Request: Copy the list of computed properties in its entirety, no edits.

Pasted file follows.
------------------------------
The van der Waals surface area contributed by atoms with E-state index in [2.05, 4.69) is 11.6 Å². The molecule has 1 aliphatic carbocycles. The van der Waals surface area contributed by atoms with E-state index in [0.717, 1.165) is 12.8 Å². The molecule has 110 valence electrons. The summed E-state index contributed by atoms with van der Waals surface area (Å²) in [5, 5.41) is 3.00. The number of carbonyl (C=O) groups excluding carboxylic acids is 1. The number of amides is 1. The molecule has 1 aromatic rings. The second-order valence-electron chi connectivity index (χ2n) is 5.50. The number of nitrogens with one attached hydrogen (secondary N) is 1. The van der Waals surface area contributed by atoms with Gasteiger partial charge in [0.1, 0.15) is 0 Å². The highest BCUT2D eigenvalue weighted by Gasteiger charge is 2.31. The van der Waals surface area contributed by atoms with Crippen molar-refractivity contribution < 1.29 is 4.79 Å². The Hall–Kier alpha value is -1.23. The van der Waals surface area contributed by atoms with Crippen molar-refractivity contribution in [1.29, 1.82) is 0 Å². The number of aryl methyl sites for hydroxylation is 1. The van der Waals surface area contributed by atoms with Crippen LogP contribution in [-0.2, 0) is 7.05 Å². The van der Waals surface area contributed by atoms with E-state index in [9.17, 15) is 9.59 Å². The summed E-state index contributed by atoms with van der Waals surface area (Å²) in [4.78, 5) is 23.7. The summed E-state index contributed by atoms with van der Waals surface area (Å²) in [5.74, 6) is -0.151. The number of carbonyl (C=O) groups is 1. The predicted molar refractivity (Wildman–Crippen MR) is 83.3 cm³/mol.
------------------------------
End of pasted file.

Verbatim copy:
The van der Waals surface area contributed by atoms with E-state index in [2.05, 4.69) is 11.6 Å². The molecule has 1 aliphatic carbocycles. The van der Waals surface area contributed by atoms with E-state index in [0.717, 1.165) is 12.8 Å². The molecule has 110 valence electrons. The summed E-state index contributed by atoms with van der Waals surface area (Å²) in [5, 5.41) is 3.00. The number of carbonyl (C=O) groups excluding carboxylic acids is 1. The number of amides is 1. The molecule has 1 aromatic rings. The second-order valence-electron chi connectivity index (χ2n) is 5.50. The number of nitrogens with one attached hydrogen (secondary N) is 1. The van der Waals surface area contributed by atoms with Gasteiger partial charge in [0.1, 0.15) is 0 Å². The highest BCUT2D eigenvalue weighted by Gasteiger charge is 2.31. The van der Waals surface area contributed by atoms with Crippen molar-refractivity contribution < 1.29 is 4.79 Å². The Hall–Kier alpha value is -1.23. The van der Waals surface area contributed by atoms with Crippen molar-refractivity contribution in [1.29, 1.82) is 0 Å². The number of aryl methyl sites for hydroxylation is 1. The van der Waals surface area contributed by atoms with Crippen LogP contribution in [-0.2, 0) is 7.05 Å². The van der Waals surface area contributed by atoms with E-state index in [9.17, 15) is 9.59 Å². The summed E-state index contributed by atoms with van der Waals surface area (Å²) in [4.78, 5) is 23.7. The summed E-state index contributed by atoms with van der Waals surface area (Å²) in [5.74, 6) is -0.151. The number of carbonyl (C=O) groups is 1. The predicted molar refractivity (Wildman–Crippen MR) is 83.3 cm³/mol.